Jack Archer eBook

This eBook from the Gutenberg Project consists of approximately 352 pages of information about Jack Archer.

“Pull away, lads,” Mr. Hethcote said shortly.  “Show a light there in the bow to the steamer.”

The light was answered by a sharp whistle, and they heard the beat of the paddles of the “Falcon” as she came down towards them, and five minutes later the boats were hoisted to the davits.  “No casualties, I hope, Mr. Hethcote?” Captain Stuart said, as the first lieutenant stepped on board.  “You seem to have got into a nest of hornets.”

“Yes, indeed, sir.  There was a strong garrison in the village, and we have suffered, I fear heavily.  Some eight or ten killed and as many wounded.”

“Dear me, dear me!” Captain Stuart said.  “This is an unfortunate circumstance, indeed.  Mr. Manders, do you get the wounded on board and carried below.  Will you step into my cabin, Mr. Hethcote, and give me full details of this unfortunate affair?”

Upon mustering the men, it was found that the total casualties in the two boats of the “Falcon” amounted to, Lieutenant Pascoe killed, Midshipman Archer wounded; ten seamen killed, and nine wounded.  Jack’s wound was more severe than he had at first thought.  The ball had gone through the upper part of the arm, and had grazed and badly bruised the bone in its passage.  The doctor said he would probably be some weeks before he would have his arm out of a sling.  The “Falcon” spent another week in examining the Crimean coast, and then ran across again to Varna.  Here everything was being pushed forward for the start.  Over six hundred vessels were assembled, with a tonnage vastly exceeding that of any fleet that had ever sailed the seas.  Twenty-seven thousand English and twenty-three thousand French were to be carried in this huge flotilla; for although the French army was considerably larger than the English, the means of sea-transport of the latter were vastly superior, and they were able to take across the whole of their army in a single trip; whereas, the French could convey but half of their force.  Unfortunately, between Lord Raglan, the English Commander-in-Chief, and Marshal Saint Arnaud, the French commander, there was little concert or agreement.  The French, whose arrangements were far better, and whose movements were prompter than our own, were always complaining of British procrastination; while the English General went quietly on his own way, and certainly tried sorely the patience of our allies.  Even when the whole of the allied armies were embarked, nothing had been settled beyond the fact that they were going to invade the Crimea, and the enormous fleet of men-of-war and transports, steamers with sailing vessels in tow, extending in lines farther than the eye could reach, and covering many square miles of the sea, sailed eastward without any fixed destination.  The consequence was, as might be expected, a lamentable waste of time.  Halts were called, councils were held, reconnaissances sent forward, and the vast fleet steamed aimlessly north, south, east, and west, until, when at last a landing-place was fixed upon, near Eupatoria, and the disembarkation was effected, fourteen precious days had been wasted over a journey which is generally performed in twenty-four hours, and which even the slowly moving transports might have easily accomplished in three days.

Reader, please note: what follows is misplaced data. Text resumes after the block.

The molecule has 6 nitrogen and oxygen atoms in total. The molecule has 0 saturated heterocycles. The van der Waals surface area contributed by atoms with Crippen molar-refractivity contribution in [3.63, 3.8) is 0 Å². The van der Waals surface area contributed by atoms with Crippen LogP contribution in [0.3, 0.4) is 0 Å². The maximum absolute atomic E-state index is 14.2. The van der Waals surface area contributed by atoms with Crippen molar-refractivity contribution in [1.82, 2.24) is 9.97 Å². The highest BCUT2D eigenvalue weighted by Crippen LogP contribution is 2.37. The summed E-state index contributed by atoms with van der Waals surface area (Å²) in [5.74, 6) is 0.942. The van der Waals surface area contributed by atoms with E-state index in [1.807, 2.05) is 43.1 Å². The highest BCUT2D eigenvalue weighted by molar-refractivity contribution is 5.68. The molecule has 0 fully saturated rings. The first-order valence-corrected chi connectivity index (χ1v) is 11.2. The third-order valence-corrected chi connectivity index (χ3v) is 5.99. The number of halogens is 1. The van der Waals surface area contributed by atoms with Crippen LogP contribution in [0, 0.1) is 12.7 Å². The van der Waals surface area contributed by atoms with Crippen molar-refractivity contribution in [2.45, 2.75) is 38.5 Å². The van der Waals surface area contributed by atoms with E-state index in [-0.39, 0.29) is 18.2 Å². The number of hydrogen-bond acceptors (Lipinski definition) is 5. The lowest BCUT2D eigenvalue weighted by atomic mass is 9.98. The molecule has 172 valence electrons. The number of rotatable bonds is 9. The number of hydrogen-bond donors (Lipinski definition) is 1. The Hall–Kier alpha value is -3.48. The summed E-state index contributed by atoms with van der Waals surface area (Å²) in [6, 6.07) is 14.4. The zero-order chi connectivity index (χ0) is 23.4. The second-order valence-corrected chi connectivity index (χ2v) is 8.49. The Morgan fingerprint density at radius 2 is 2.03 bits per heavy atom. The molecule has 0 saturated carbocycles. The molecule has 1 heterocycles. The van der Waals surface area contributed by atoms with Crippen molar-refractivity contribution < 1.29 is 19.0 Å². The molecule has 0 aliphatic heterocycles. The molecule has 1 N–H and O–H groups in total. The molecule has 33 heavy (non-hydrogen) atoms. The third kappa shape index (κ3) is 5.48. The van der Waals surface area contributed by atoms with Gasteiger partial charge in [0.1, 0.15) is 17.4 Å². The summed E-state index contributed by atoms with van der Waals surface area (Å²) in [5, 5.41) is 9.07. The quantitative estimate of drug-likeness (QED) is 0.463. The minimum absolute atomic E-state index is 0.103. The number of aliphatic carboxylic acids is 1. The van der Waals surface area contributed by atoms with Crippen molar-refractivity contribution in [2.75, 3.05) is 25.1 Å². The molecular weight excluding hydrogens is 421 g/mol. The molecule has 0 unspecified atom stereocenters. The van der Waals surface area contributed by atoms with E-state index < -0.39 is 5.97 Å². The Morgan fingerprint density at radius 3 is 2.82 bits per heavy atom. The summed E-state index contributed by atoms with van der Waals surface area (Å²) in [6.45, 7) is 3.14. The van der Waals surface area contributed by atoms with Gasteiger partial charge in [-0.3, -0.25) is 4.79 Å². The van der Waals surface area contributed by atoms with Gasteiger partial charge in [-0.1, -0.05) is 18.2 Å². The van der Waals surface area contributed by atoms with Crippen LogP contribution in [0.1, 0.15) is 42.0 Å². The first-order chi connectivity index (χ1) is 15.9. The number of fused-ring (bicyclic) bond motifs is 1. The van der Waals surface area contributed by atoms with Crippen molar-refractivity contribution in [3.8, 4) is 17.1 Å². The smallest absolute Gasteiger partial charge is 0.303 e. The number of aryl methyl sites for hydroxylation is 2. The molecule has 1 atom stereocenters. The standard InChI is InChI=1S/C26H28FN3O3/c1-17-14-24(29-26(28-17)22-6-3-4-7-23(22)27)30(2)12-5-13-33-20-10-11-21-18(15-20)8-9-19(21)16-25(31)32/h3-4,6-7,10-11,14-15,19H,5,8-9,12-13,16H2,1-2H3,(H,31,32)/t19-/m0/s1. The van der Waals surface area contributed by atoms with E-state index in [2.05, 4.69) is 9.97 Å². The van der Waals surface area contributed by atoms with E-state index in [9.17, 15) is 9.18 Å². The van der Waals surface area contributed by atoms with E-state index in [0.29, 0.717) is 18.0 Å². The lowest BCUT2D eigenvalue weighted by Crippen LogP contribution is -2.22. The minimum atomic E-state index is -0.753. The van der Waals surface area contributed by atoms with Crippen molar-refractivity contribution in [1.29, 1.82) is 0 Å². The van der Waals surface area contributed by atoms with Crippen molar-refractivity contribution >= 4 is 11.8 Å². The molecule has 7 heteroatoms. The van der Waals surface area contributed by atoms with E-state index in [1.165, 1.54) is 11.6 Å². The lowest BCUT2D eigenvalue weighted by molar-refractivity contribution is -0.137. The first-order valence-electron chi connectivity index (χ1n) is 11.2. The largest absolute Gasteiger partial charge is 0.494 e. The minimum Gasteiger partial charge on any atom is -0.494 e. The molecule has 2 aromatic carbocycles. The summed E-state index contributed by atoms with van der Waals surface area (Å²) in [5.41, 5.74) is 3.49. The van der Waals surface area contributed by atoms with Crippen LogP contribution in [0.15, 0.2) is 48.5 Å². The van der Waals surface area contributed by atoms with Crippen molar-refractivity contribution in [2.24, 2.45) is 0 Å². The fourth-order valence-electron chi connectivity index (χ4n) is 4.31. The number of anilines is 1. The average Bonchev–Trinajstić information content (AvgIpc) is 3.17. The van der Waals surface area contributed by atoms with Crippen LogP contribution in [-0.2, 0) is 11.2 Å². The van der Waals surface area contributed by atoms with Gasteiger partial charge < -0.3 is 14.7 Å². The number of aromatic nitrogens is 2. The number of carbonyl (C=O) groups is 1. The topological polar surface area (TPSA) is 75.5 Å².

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Jack Archer from Project Gutenberg. Public domain.
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